Word of the Day

Friday, July 17, 2009

leitmotif

\LYT-moh-teef\ , noun;
1.
In music drama, a marked melodic phrase or short passage which always accompanies the reappearance of a certain person, situation, abstract idea, or allusion in the course of the play; a sort of musical label.
2.
A dominant and recurring theme.
Quotes:
Each actor to appear on stage is accompanied by a musical phrase on the drum -- a sort of leitmotif to characterize an emotion, much like a Wagnerian drama.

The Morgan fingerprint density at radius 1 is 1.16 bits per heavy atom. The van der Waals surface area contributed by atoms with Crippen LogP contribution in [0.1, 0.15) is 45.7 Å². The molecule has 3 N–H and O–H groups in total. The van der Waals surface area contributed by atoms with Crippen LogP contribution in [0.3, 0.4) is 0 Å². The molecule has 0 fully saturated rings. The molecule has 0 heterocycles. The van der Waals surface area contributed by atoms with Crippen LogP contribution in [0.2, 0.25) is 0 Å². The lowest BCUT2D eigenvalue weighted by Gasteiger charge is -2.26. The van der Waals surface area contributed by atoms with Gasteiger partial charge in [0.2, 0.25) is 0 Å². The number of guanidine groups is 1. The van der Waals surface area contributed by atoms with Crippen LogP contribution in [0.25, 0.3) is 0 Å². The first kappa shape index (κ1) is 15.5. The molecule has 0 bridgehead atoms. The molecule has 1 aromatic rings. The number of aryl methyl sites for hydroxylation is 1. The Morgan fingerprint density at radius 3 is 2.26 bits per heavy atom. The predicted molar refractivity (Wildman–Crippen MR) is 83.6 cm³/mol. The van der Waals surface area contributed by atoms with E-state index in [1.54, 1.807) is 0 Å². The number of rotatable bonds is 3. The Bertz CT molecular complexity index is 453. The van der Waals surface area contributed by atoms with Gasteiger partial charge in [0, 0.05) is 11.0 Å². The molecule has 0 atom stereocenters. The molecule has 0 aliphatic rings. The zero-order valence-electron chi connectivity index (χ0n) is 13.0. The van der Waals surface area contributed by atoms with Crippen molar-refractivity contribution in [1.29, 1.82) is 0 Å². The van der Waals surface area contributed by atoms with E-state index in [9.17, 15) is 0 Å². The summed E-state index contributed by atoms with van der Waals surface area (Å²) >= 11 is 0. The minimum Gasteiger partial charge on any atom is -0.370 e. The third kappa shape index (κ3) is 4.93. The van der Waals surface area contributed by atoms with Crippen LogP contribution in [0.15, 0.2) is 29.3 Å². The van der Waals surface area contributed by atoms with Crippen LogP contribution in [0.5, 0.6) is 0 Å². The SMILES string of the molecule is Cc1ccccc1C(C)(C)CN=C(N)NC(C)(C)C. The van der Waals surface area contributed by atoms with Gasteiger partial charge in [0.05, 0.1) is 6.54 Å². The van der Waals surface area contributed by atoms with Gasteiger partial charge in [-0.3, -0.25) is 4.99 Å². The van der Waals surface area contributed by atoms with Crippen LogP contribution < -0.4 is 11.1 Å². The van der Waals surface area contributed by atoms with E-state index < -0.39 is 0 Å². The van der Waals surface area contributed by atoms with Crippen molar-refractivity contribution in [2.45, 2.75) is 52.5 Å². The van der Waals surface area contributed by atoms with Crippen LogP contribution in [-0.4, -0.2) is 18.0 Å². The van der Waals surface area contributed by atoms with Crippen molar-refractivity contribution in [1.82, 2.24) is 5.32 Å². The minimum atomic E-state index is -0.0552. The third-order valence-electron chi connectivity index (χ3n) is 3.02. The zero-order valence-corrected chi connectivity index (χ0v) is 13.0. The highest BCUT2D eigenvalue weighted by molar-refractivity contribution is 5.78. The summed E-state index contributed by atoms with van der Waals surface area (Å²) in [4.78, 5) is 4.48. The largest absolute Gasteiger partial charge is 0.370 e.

-- Eleanor Blau, "Connecticut's Shakespeare", New York Times, July 9, 1982
One theme had recurred so frequently in these conversations that it had become the leitmotif of the trip.
-- Jack F. Matlock Jr., Autopsy on an Empire
As is so often the case in a crazy household . . . guilt becomes a leitmotif.
-- Frederick Busch, "My Brother, Myself", New York Times, February 9, 1997
Origin:
Leitmotif (also spelled leitmotiv) is from German Leitmotiv, "leading motif," from leiten, "to lead" (from Old High German leitan) + Motiv, "motif," from the French. It is especially associated with the operas of German composer Richard Wagner.
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